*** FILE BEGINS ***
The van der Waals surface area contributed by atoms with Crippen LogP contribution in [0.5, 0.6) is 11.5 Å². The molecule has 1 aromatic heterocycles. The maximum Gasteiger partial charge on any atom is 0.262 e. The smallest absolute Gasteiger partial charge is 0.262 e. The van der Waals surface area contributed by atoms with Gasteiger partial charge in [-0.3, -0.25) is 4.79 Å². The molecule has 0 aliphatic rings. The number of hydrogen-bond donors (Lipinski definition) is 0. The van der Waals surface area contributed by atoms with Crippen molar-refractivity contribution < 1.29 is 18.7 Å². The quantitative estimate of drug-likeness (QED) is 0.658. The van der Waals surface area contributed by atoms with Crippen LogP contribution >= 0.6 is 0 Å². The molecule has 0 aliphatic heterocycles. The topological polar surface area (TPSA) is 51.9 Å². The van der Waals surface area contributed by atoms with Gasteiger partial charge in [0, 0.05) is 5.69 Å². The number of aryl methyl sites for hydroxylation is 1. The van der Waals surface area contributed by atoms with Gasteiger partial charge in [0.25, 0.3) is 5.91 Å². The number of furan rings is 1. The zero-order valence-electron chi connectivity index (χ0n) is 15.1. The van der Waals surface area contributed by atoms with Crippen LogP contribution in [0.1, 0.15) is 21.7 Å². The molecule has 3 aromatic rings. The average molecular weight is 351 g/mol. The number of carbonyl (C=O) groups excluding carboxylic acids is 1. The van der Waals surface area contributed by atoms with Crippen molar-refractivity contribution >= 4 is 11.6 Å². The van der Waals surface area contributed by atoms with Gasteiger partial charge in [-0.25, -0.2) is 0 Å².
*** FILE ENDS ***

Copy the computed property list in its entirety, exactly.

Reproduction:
The van der Waals surface area contributed by atoms with Crippen LogP contribution in [0.5, 0.6) is 11.5 Å². The molecule has 1 aromatic heterocycles. The maximum Gasteiger partial charge on any atom is 0.262 e. The smallest absolute Gasteiger partial charge is 0.262 e. The van der Waals surface area contributed by atoms with Gasteiger partial charge in [-0.3, -0.25) is 4.79 Å². The molecule has 0 aliphatic rings. The number of hydrogen-bond donors (Lipinski definition) is 0. The van der Waals surface area contributed by atoms with Crippen molar-refractivity contribution < 1.29 is 18.7 Å². The quantitative estimate of drug-likeness (QED) is 0.658. The van der Waals surface area contributed by atoms with Crippen LogP contribution >= 0.6 is 0 Å². The molecule has 0 aliphatic heterocycles. The topological polar surface area (TPSA) is 51.9 Å². The van der Waals surface area contributed by atoms with Gasteiger partial charge in [0, 0.05) is 5.69 Å². The number of aryl methyl sites for hydroxylation is 1. The van der Waals surface area contributed by atoms with Gasteiger partial charge in [0.25, 0.3) is 5.91 Å². The number of furan rings is 1. The zero-order valence-electron chi connectivity index (χ0n) is 15.1. The van der Waals surface area contributed by atoms with Crippen LogP contribution in [0.1, 0.15) is 21.7 Å². The molecule has 3 aromatic rings. The average molecular weight is 351 g/mol. The number of carbonyl (C=O) groups excluding carboxylic acids is 1. The van der Waals surface area contributed by atoms with Crippen molar-refractivity contribution >= 4 is 11.6 Å². The van der Waals surface area contributed by atoms with Gasteiger partial charge in [-0.25, -0.2) is 0 Å².